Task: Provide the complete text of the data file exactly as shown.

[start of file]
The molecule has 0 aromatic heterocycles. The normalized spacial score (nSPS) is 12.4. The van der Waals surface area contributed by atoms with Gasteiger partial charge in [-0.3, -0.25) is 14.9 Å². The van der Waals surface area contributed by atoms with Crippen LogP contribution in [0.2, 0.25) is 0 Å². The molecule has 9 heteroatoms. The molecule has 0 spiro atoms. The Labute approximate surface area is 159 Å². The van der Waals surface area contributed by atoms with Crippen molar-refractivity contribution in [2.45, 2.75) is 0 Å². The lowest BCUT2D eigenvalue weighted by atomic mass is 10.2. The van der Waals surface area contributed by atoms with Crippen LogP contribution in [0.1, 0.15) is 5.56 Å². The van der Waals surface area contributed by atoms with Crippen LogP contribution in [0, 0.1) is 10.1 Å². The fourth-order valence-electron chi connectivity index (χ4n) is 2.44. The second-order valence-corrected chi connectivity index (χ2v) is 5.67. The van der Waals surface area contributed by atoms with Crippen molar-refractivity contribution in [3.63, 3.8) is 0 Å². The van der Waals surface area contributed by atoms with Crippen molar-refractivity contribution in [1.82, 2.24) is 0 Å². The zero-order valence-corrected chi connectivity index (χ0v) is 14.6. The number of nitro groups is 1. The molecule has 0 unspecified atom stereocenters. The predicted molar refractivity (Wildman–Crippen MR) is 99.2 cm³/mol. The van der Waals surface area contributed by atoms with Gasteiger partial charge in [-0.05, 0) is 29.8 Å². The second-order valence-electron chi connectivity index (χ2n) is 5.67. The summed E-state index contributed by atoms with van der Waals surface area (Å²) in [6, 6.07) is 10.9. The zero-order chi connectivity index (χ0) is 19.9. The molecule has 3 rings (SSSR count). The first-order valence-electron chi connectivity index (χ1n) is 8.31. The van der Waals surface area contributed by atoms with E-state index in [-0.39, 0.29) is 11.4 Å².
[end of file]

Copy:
The molecule has 0 aromatic heterocycles. The normalized spacial score (nSPS) is 12.4. The van der Waals surface area contributed by atoms with Gasteiger partial charge in [-0.3, -0.25) is 14.9 Å². The van der Waals surface area contributed by atoms with Crippen LogP contribution in [0.2, 0.25) is 0 Å². The molecule has 9 heteroatoms. The molecule has 0 spiro atoms. The Labute approximate surface area is 159 Å². The van der Waals surface area contributed by atoms with Crippen molar-refractivity contribution in [2.45, 2.75) is 0 Å². The lowest BCUT2D eigenvalue weighted by atomic mass is 10.2. The van der Waals surface area contributed by atoms with Crippen LogP contribution in [0.1, 0.15) is 5.56 Å². The van der Waals surface area contributed by atoms with Crippen LogP contribution in [0, 0.1) is 10.1 Å². The fourth-order valence-electron chi connectivity index (χ4n) is 2.44. The second-order valence-corrected chi connectivity index (χ2v) is 5.67. The van der Waals surface area contributed by atoms with Crippen molar-refractivity contribution in [3.63, 3.8) is 0 Å². The van der Waals surface area contributed by atoms with Crippen molar-refractivity contribution in [1.82, 2.24) is 0 Å². The zero-order valence-corrected chi connectivity index (χ0v) is 14.6. The number of nitro groups is 1. The molecule has 0 unspecified atom stereocenters. The predicted molar refractivity (Wildman–Crippen MR) is 99.2 cm³/mol. The van der Waals surface area contributed by atoms with Gasteiger partial charge in [-0.05, 0) is 29.8 Å². The second-order valence-electron chi connectivity index (χ2n) is 5.67. The summed E-state index contributed by atoms with van der Waals surface area (Å²) in [6, 6.07) is 10.9. The zero-order chi connectivity index (χ0) is 19.9. The molecule has 3 rings (SSSR count). The first-order valence-electron chi connectivity index (χ1n) is 8.31. The van der Waals surface area contributed by atoms with E-state index in [-0.39, 0.29) is 11.4 Å².